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Source: Guardian Environment

Malta should consider moratorium on turtle dove hunting, says EU

European Commission investigating violations of the EU bird directive after Malta allows 5,000 turtle doves to be shot, says Karmenu Vella

Malta should consider a temporary ban on the shooting of turtle doves which are being driven to extinction by hunting and other pressures, the EU’s environment chief has said.

The International Union for the Conservation of Nature (IUCN) put turtledoves on its Red List of species threatened with extinction for the first time last October.

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Source: Guardian Environment

Idea of renewables powering UK is an 'appalling delusion' – David MacKay

Country should focus on nuclear power and carbon capture technologies, former chief scientific adviser said in his final interview

The idea that renewable energy can power the UK is an “appalling delusion”, according to the final interview given by former chief scientific adviser, the late Professor Sir David MacKay.

The sensible energy and climate change plan for the UK, MacKay said, was for the country to focus on nuclear power and carbon capture storage technology, which traps the carbon dioxide from fossil fuel burning. In that scenario, the amount of wind and solar the UK needed would be almost zero, he said.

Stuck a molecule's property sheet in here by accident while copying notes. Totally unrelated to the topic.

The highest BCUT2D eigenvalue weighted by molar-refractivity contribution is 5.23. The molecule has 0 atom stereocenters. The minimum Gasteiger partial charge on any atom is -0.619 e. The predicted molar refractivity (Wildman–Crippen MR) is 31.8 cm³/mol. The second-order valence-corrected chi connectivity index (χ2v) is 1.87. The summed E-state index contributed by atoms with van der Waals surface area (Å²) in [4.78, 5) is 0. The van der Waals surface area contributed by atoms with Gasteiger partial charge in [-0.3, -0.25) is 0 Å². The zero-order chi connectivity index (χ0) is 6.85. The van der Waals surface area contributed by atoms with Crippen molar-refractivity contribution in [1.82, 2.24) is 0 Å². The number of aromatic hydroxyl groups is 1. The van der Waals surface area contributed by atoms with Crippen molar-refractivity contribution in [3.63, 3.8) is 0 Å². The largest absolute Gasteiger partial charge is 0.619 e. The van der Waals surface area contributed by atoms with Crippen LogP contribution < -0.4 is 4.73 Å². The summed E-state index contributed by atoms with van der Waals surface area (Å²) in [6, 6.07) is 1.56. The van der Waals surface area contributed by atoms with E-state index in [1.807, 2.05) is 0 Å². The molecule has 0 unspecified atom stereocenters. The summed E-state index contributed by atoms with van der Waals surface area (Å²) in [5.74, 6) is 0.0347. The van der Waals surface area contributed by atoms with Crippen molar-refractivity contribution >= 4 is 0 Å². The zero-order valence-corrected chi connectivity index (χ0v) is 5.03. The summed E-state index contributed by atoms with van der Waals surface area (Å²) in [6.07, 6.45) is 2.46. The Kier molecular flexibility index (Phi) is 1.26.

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Source: Guardian Environment

Take your environmental concern to the next level – join a group creating change

For when the problem seems too big and individual efforts too small, here are three organizations making a difference locally and around the world

Using the column you’re reading now, I often advocate creating positive environmental change by taking the micro-view and focusing on personal responsibility by making changes to your buying habits, your energy use and your waste production. But you can also choose to take a wider focus by demanding industry-level change from big polluters and advocating bold shifts in government policy.

Both have their drawbacks, the former can seem insignificant, the latter, insurmountable. But there is a middle ground: grassroots organization, where individuals come together to address the unique environmental challenges faced by their own communities, neighborhoods and social groups.

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Source: Guardian Environment

UN chief picks Mexican diplomat to head climate office

Ban Ki-moon says he will appoint Patricia Espinosa Cantellano as new chief of UNFCCC, as climate talks shift from setting goals to carrying them out

A veteran Mexican diplomat has been chosen to head the United Nations’ newly upgraded climate office, UN chief Ban Ki-moon announced in a letter to France’s environment minister.

Ban said he will appoint Patricia Espinosa Cantellano “as the new UNFCCC Executive Secretary for a term of three years,” referring to the body which oversaw the international negotiations in December leading to a historic climate pact.

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Source: Guardian Environment